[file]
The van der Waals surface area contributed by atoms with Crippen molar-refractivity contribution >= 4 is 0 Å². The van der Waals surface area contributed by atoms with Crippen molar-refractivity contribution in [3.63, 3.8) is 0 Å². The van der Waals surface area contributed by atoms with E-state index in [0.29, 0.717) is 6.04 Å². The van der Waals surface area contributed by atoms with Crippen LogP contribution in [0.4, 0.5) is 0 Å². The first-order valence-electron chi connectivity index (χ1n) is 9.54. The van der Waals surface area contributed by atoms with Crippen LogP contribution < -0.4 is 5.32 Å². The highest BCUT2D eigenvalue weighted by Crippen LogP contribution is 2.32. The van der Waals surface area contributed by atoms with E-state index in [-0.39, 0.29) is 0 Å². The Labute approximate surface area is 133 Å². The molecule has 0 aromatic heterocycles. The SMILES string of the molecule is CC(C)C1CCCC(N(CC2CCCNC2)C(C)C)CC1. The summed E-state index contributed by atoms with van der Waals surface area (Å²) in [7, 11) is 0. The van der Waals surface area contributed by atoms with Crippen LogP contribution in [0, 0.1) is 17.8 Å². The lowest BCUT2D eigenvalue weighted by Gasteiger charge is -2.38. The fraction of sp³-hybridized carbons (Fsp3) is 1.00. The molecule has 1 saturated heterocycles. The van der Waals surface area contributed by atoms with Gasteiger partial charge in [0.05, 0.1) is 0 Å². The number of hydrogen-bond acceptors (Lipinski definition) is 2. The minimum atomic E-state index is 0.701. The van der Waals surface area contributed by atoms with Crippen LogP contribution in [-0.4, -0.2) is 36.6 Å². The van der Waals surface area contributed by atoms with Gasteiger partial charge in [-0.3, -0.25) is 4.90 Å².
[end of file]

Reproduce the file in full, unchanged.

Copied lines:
The van der Waals surface area contributed by atoms with Crippen molar-refractivity contribution >= 4 is 0 Å². The van der Waals surface area contributed by atoms with Crippen molar-refractivity contribution in [3.63, 3.8) is 0 Å². The van der Waals surface area contributed by atoms with E-state index in [0.29, 0.717) is 6.04 Å². The van der Waals surface area contributed by atoms with Crippen LogP contribution in [0.4, 0.5) is 0 Å². The first-order valence-electron chi connectivity index (χ1n) is 9.54. The van der Waals surface area contributed by atoms with Crippen LogP contribution < -0.4 is 5.32 Å². The highest BCUT2D eigenvalue weighted by Crippen LogP contribution is 2.32. The van der Waals surface area contributed by atoms with E-state index in [-0.39, 0.29) is 0 Å². The Labute approximate surface area is 133 Å². The molecule has 0 aromatic heterocycles. The SMILES string of the molecule is CC(C)C1CCCC(N(CC2CCCNC2)C(C)C)CC1. The summed E-state index contributed by atoms with van der Waals surface area (Å²) in [7, 11) is 0. The van der Waals surface area contributed by atoms with Crippen LogP contribution in [0, 0.1) is 17.8 Å². The lowest BCUT2D eigenvalue weighted by Gasteiger charge is -2.38. The fraction of sp³-hybridized carbons (Fsp3) is 1.00. The molecule has 1 saturated heterocycles. The van der Waals surface area contributed by atoms with Gasteiger partial charge in [0.05, 0.1) is 0 Å². The number of hydrogen-bond acceptors (Lipinski definition) is 2. The minimum atomic E-state index is 0.701. The van der Waals surface area contributed by atoms with Crippen LogP contribution in [-0.4, -0.2) is 36.6 Å². The van der Waals surface area contributed by atoms with Gasteiger partial charge in [-0.3, -0.25) is 4.90 Å².